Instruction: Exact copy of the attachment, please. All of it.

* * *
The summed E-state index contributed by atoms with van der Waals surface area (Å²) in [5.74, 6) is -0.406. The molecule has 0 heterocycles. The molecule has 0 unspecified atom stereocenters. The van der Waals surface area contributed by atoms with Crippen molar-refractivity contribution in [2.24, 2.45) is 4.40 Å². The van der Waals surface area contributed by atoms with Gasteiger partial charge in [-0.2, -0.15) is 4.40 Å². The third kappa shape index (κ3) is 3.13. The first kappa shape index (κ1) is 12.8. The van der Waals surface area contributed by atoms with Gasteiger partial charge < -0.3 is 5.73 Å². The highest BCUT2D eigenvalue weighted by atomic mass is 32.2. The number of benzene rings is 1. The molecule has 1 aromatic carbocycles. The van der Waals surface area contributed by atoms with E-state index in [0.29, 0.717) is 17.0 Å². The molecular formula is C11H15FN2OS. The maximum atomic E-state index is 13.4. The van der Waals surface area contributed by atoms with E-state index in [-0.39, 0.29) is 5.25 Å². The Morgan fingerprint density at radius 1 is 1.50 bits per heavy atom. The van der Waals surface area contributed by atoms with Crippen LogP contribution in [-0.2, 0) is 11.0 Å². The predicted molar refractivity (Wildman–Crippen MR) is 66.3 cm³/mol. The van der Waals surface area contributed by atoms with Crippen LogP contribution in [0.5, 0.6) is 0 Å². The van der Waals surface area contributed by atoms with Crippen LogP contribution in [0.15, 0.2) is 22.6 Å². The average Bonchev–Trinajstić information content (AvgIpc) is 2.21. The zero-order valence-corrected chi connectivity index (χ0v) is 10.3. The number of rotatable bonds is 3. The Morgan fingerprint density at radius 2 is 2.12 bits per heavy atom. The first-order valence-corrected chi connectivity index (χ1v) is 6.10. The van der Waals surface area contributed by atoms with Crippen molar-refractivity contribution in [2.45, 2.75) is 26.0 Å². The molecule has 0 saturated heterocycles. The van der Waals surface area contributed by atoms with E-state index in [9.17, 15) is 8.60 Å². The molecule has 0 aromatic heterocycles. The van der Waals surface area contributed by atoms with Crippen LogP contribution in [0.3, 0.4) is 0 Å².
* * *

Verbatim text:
The summed E-state index contributed by atoms with van der Waals surface area (Å²) in [5.74, 6) is -0.406. The molecule has 0 heterocycles. The molecule has 0 unspecified atom stereocenters. The van der Waals surface area contributed by atoms with Crippen molar-refractivity contribution in [2.24, 2.45) is 4.40 Å². The van der Waals surface area contributed by atoms with Gasteiger partial charge in [-0.2, -0.15) is 4.40 Å². The third kappa shape index (κ3) is 3.13. The first kappa shape index (κ1) is 12.8. The van der Waals surface area contributed by atoms with Gasteiger partial charge < -0.3 is 5.73 Å². The highest BCUT2D eigenvalue weighted by atomic mass is 32.2. The number of benzene rings is 1. The molecule has 1 aromatic carbocycles. The van der Waals surface area contributed by atoms with E-state index in [0.29, 0.717) is 17.0 Å². The molecular formula is C11H15FN2OS. The maximum atomic E-state index is 13.4. The van der Waals surface area contributed by atoms with E-state index in [-0.39, 0.29) is 5.25 Å². The Morgan fingerprint density at radius 1 is 1.50 bits per heavy atom. The van der Waals surface area contributed by atoms with Crippen LogP contribution in [-0.2, 0) is 11.0 Å². The predicted molar refractivity (Wildman–Crippen MR) is 66.3 cm³/mol. The van der Waals surface area contributed by atoms with Crippen LogP contribution in [0.5, 0.6) is 0 Å². The van der Waals surface area contributed by atoms with Crippen LogP contribution in [0.15, 0.2) is 22.6 Å². The average Bonchev–Trinajstić information content (AvgIpc) is 2.21. The zero-order valence-corrected chi connectivity index (χ0v) is 10.3. The number of rotatable bonds is 3. The Morgan fingerprint density at radius 2 is 2.12 bits per heavy atom. The first-order valence-corrected chi connectivity index (χ1v) is 6.10. The van der Waals surface area contributed by atoms with Crippen molar-refractivity contribution in [2.45, 2.75) is 26.0 Å². The molecule has 0 saturated heterocycles. The van der Waals surface area contributed by atoms with E-state index in [9.17, 15) is 8.60 Å². The molecule has 0 aromatic heterocycles. The van der Waals surface area contributed by atoms with Crippen LogP contribution in [0.3, 0.4) is 0 Å².